Nichelle Nichols, a pioneering 'Star Trek' actress, has died at the age of 89.

 Nichelle Nichols, a pioneering 'Star Trek' actress, has died at the age of 89.

Nichelle Nichols, a pioneering 'Star Trek' actress, has died at the age of 89.

W King told Nichols about how her work influenced generations of Black Americans who saw her play a non-stereotypical role. Nichols took King's words to heart, remaining with "Star Trek" until its conclusion in 1969.

"That was the greatest thing," Nichols said of her encounter with the civil rights movement icon in 2014. "Being told that by Dr. Martin Luther King was more important than anything else, because he was my leader. So I stayed, and I never looked back."

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Nichols chose to remain in an influential role by staying. She started a chain of events that changed the course of history.

The United States successfully landed two men on the moon the same year "Star Trek" ended in 1969. All eyes were on the future of space flight, but there was one major shortcoming.

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"There were no women or minorities in the space program, and this is supposed to represent the entire country?" In 2014, Nichols told CNN. She remembered thinking, "Not in today's world. That is simply not an option. That is something I am unable to participate in."

Nichols was hired by NASA in the late 1970s to help recruit women and people of color into the space race. "I'm going to bring you so many qualified women and minority astronaut applicants for this position," Nichols said, "that if you don't choose one... everybody in the newspapers across the country will know about it."

Her efforts aided in the launch of Guion Bluford, the first African American in space, and Sally Ride, the first American woman in space. Mae Jemison, the first African American woman in space, credits Nichols with inspiring her.

"Science is neither a boy's nor a girl's game. It's a game for everyone. It all comes down to where we are and where we're going "Nichols stated to CNN. "We benefit from space travel here on Earth. And we're not done yet. There will be more investigation."

Sheena McKenzie assisted with this report. On Sundays at 10 p.m. ET/PT, watch "United Shades of America."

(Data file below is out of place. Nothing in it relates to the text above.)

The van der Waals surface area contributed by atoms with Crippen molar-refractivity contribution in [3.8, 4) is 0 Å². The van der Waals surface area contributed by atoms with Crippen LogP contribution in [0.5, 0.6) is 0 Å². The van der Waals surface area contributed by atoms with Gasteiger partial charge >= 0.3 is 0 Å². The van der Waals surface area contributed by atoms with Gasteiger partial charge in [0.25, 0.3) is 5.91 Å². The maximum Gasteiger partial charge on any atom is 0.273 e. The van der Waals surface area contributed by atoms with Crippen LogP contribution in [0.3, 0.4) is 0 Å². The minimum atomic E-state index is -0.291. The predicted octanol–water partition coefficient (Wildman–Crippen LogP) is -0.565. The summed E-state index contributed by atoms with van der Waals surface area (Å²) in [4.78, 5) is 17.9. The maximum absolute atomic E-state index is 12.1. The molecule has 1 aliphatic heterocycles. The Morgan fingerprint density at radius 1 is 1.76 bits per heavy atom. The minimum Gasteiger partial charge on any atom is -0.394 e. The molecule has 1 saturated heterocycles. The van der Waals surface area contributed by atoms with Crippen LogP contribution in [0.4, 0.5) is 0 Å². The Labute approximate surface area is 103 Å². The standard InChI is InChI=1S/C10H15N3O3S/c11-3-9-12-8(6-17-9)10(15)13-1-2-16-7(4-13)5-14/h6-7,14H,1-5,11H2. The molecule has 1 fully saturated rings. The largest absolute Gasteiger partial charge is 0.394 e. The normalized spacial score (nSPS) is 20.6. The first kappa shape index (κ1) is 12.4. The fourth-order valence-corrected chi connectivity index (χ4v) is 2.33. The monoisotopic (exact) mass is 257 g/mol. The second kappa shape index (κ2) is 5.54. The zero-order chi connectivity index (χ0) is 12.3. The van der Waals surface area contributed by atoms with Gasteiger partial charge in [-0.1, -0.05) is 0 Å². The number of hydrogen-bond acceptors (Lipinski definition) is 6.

Start a conversation about the power of Afrofuturism, and it won't be long before Nichelle Nichols' name comes up.


The actress made television history as the iconic Lt. Uhura, portraying a 23rd-century communications officer aboard the "Star Trek" USS Enterprise. It was one of the first times a Black woman in a position of power was cast on television, and it was in a science fiction series, no less.

According to Atlanta-area comic book creator and game designer Dedren Snead, the result was radical. "Seeing her on the show as a Black woman... that was... who was that?" On Sunday's "United Shades of America," Snead tells W. Kamau Bell. "It's just that I've never seen Black people in fantasy in that way."

Lt. Uhura may have been a fictional character, but her on-screen authority in a futuristic world wielded enormous power at a time when Black Americans were fighting for civil rights.

Nichols, who grew up in the Chicago area and started performing as a teen, had her sights set on Broadway. Nichols was ready to move on as the first season ended in 1967.

According to the story, Nichols was at an event when she was informed that a "Star Trek" fan wanted to meet her. "She thinks it'll be this pimply-faced kid," comic book designer Afua Richardson tells Bell. "It was, however, Martin Luther King Jr. 'Your show is the only one I'll let my kids watch,' he said. She eventually told him she was leaving the show, and he issued a command, saying, 'No, you cannot leave the show, it is too important.'"

Nichelle Nichols, a groundbreaking 'Star Trek' actress, died at the age of 89.

Nichelle Nichols, a pioneering 'Star Trek' actress, has died at the age of 89.

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